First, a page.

Detract so much from that prerogative,
As to be call'd but viceroy of the whole ?
No, lord ambassador; I'll rather keep
That which I have, than, covering for more,
Be cast from poflibility of all.

York. Insulting Charles ! hast thou by secret means
Vs’d interceflion to obtain a league ;
And, now the matter grows to compromise,
Stand't thou aloof upon comparison?
Either accept the title thou usurp'ft,
Of benefit proceeding from our king,
And not of any challenge of defert,
Or we will plague thee with incessant wars.

Reig. My lord, you do not well in obstinacy
To cavil in the course of this contráct:
If once it be neglected, ten to one,
We shall not find like opportunity.

- with a coronet ; ] Coronet is here used for a crown. Jon* 50.

- upon comparison 3] Do you stand to compare your present state, a fate which you have neither right or power to maintain, with the terms which we offer ? JOHNSON.

3. Of benefit-] Benefit is here a term of law. Be content to live as the beneficiary of our king. Jownson.

Alen.

Alen. To say the truth, it is your policy,
To save your subjects from such massacre,
And ruthless slaughters, as are daily seen
By our proceeding in hoftility :
And therefore take this compact of a truce,
Although you break it when your pleasure serves.

[ Afde, to Charles, War. How fay'ft thou, Charles? Thall our condition

stand?
Char. It shall :
Only reserv’d, you claim no intereft
In any of our towns of garrison.

York. Then swear allegiance to his majesty;
As thou art knight, never to disobey,
Nor be rebellious to the crown of England,
Thou, nor thy nobles, to the crown of England.

[Charles, and the rest, give tokens of fealtg.
So, now dismiss your army when ye please ;
Hang up your enligns, let your drums be ftill,
For here we entertain a solemn peace, [Exeunt.

SCENE V.

London. A Room in the Palace.
Enter King Henry, in conference with SUFFOLR; Glos-

Ter and EXETER following:
K. Hen. Your wond'rous rare description, noble earl,
Of beauteous Margaret hath astonish'd me:
Her virtues, graced with external gifts,
Do breed love's settled passions in my heart;
And like as rigour of tempestuous guits
Provokes the mightiest hulk against the tide;
So am I driven 4, by breath of her renown,
Either to suffer shipwreck, or arrive

4 So am I driven, &c.] This fimile is somewhat obscure; he seems to mean, that as a ship is driven againt the tide by the wind, ro he is driven by love against the current of his interest. JOHNSON.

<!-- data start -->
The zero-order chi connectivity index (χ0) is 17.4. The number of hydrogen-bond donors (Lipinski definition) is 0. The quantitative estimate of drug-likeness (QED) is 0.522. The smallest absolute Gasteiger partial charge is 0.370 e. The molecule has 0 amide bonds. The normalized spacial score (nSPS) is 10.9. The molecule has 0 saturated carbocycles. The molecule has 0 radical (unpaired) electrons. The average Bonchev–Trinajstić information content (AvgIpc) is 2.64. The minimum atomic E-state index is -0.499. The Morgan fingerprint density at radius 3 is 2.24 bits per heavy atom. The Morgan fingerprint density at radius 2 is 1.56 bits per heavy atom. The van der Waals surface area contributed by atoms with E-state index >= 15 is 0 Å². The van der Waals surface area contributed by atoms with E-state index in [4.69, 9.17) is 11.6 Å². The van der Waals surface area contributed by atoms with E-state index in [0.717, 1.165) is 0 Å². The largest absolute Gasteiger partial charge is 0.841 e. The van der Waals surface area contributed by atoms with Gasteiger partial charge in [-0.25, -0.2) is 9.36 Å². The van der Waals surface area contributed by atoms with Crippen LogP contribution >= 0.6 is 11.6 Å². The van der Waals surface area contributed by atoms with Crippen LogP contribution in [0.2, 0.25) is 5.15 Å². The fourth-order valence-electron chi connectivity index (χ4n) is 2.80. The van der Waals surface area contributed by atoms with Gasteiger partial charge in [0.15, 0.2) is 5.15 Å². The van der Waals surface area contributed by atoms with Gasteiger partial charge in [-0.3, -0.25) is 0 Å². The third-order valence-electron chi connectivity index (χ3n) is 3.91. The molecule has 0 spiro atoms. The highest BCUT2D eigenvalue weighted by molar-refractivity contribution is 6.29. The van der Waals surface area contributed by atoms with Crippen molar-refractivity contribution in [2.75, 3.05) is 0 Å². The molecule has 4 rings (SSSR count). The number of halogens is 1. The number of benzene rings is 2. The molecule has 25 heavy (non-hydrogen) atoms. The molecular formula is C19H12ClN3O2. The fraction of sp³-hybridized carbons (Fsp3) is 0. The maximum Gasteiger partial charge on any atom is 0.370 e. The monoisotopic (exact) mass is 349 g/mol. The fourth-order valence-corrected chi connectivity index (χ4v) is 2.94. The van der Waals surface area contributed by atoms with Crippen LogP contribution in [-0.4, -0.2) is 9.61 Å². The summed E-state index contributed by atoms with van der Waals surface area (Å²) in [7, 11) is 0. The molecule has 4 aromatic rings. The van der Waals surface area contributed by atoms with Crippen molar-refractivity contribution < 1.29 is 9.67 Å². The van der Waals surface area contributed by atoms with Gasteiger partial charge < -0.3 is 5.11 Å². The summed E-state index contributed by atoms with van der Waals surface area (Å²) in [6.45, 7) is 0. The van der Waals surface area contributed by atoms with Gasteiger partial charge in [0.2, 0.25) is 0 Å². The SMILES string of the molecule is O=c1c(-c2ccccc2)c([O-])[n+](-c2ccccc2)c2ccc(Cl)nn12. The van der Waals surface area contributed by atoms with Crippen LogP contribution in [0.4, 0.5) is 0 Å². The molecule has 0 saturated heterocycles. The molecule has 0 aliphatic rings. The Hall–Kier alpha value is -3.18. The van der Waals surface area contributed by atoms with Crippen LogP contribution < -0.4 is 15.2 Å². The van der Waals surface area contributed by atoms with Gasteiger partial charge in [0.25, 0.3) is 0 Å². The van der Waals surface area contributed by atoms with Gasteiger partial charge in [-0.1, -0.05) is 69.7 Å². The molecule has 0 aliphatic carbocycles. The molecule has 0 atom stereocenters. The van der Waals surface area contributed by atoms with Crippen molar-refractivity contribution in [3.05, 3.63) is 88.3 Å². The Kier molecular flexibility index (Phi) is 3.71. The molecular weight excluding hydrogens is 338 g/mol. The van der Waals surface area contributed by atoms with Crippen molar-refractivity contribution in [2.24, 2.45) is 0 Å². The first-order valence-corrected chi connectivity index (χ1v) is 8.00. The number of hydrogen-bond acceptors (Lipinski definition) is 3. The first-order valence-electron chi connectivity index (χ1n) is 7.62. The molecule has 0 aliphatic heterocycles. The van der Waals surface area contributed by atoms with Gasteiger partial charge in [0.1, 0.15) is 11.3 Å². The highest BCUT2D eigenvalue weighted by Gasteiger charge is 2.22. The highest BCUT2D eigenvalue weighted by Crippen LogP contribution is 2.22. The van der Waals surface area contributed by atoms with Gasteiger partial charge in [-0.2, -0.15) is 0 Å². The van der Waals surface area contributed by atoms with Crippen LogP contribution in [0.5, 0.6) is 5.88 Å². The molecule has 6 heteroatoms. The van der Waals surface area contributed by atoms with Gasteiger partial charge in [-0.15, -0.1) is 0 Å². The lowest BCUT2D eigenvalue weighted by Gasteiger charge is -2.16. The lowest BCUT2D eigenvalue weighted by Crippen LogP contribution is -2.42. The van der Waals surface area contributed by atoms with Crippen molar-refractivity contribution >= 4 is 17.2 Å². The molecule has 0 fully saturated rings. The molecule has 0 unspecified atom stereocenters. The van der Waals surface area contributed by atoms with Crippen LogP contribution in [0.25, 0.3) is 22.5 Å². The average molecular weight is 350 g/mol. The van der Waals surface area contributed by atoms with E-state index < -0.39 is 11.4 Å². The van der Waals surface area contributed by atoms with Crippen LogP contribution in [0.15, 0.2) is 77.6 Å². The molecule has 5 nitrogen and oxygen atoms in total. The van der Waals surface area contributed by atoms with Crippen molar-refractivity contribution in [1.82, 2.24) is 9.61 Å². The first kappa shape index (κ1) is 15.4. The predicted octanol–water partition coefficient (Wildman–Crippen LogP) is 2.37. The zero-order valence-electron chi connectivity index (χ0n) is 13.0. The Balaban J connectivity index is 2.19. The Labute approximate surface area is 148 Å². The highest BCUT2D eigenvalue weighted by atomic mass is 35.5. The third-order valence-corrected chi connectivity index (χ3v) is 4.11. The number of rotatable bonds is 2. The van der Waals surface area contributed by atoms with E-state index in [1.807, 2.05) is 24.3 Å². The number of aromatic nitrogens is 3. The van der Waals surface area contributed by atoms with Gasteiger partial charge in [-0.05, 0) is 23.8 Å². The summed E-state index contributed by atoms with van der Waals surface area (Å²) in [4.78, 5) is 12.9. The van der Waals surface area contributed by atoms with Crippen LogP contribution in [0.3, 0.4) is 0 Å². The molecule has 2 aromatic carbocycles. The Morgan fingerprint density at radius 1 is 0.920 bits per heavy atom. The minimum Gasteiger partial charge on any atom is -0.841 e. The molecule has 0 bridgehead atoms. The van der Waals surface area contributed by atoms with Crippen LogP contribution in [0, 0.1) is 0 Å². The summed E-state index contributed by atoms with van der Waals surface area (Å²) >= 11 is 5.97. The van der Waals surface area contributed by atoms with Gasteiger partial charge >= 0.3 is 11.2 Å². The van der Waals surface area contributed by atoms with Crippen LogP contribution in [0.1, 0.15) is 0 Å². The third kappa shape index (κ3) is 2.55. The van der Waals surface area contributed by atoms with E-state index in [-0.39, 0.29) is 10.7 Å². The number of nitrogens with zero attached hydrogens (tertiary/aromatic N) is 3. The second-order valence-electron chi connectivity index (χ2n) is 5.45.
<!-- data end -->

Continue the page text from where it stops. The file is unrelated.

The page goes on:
Where

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Where I may have fruition of her love.

Suf. Tush, my good lord ! this superficial tale
Is but a preface of her worthy praise :
The chief perfe&tions of that lovely dame,
(Had I sufficient skill to utter them,)
Would make a volume of enticing lines,
Able to ravish any dull conceit.
And, which is more, she is not so divine.
So full replete with choice of all delights,
But, with as humble lowliness of mind,
She is content to be at your command ;
Command, I mean, of virtuous chaste intents,
To love and honour Henry as her lord.

K. Hen. And otherwise will Henry ne'er presume.
Therefore, my lord protector, give consent,
That Margaret may be England's royal queen.

Glo. So should I give consent to flatter fin.
You know, my lord, your highness is betroth'd
Unto another lady of esteem ;
How shall we then difpenfe with that contract,
And not deface your honour with reproach?

Suf. As doth a ruler with unlawful oaths;
Or one, that, at a triumphs having vow'd
To try his strength, forsaketh yet the lifts
By reason of his adversary's odds :
A poor earl's daughter is unequal odds,
And therefore may be broke without offence.

Gle. Why, what, I pray, is Margaret more than that?
Her father is no better than an earl,
Although in glorious titles he excel.

Suf. Yes, my good lord *, her father is a king,
The king of Naples, and Jerusalem;
And of such great authority in France,
As his alliance will confirm our peace,

- at a triumph--) A triumph in this author's time fignified an ahibition of sports, &c. See A Midsummer Night's Dream, Vol. II. P. 442, 1.4. MALONE.

- my good lord, ] Good, which is not in the old copy, was added for the sake of the metre, in the second folio. MALONE.

And